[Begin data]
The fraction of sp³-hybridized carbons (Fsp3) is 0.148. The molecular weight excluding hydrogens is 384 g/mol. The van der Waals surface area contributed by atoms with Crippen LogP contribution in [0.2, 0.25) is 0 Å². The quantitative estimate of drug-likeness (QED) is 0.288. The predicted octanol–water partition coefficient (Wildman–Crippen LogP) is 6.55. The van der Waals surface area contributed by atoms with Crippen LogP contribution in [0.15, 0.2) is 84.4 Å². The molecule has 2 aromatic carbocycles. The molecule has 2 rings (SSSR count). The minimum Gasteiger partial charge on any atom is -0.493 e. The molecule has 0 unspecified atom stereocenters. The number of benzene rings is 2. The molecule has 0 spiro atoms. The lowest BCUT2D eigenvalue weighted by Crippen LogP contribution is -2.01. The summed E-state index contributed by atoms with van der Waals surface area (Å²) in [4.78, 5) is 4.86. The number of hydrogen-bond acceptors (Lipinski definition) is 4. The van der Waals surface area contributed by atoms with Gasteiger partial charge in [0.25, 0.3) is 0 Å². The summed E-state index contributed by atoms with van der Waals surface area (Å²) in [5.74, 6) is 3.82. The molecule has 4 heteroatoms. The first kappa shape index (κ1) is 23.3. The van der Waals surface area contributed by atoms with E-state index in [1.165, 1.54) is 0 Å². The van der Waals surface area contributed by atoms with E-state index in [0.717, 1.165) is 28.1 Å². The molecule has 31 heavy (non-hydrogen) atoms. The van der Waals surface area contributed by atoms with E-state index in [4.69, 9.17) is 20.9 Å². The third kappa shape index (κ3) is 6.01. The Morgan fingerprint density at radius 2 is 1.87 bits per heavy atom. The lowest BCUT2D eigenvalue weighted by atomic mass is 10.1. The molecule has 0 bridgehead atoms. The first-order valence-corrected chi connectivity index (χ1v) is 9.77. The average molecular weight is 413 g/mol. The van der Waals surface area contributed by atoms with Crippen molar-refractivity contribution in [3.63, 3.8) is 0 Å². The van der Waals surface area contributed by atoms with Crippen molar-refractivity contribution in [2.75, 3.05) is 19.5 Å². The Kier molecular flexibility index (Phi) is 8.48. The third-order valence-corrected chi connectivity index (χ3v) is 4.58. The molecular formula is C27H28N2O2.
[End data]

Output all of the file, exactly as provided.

The fraction of sp³-hybridized carbons (Fsp3) is 0.148. The molecular weight excluding hydrogens is 384 g/mol. The van der Waals surface area contributed by atoms with Crippen LogP contribution in [0.2, 0.25) is 0 Å². The quantitative estimate of drug-likeness (QED) is 0.288. The predicted octanol–water partition coefficient (Wildman–Crippen LogP) is 6.55. The van der Waals surface area contributed by atoms with Crippen LogP contribution in [0.15, 0.2) is 84.4 Å². The molecule has 2 aromatic carbocycles. The molecule has 2 rings (SSSR count). The minimum Gasteiger partial charge on any atom is -0.493 e. The molecule has 0 unspecified atom stereocenters. The number of benzene rings is 2. The molecule has 0 spiro atoms. The lowest BCUT2D eigenvalue weighted by Crippen LogP contribution is -2.01. The summed E-state index contributed by atoms with van der Waals surface area (Å²) in [4.78, 5) is 4.86. The number of hydrogen-bond acceptors (Lipinski definition) is 4. The van der Waals surface area contributed by atoms with Gasteiger partial charge in [0.25, 0.3) is 0 Å². The summed E-state index contributed by atoms with van der Waals surface area (Å²) in [5.74, 6) is 3.82. The molecule has 4 heteroatoms. The first kappa shape index (κ1) is 23.3. The van der Waals surface area contributed by atoms with E-state index in [1.165, 1.54) is 0 Å². The van der Waals surface area contributed by atoms with E-state index in [0.717, 1.165) is 28.1 Å². The molecule has 31 heavy (non-hydrogen) atoms. The van der Waals surface area contributed by atoms with E-state index in [4.69, 9.17) is 20.9 Å². The third kappa shape index (κ3) is 6.01. The Morgan fingerprint density at radius 2 is 1.87 bits per heavy atom. The lowest BCUT2D eigenvalue weighted by atomic mass is 10.1. The molecule has 0 bridgehead atoms. The first-order valence-corrected chi connectivity index (χ1v) is 9.77. The average molecular weight is 413 g/mol. The van der Waals surface area contributed by atoms with Crippen molar-refractivity contribution in [3.63, 3.8) is 0 Å². The van der Waals surface area contributed by atoms with Crippen molar-refractivity contribution in [2.75, 3.05) is 19.5 Å². The Kier molecular flexibility index (Phi) is 8.48. The third-order valence-corrected chi connectivity index (χ3v) is 4.58. The molecular formula is C27H28N2O2.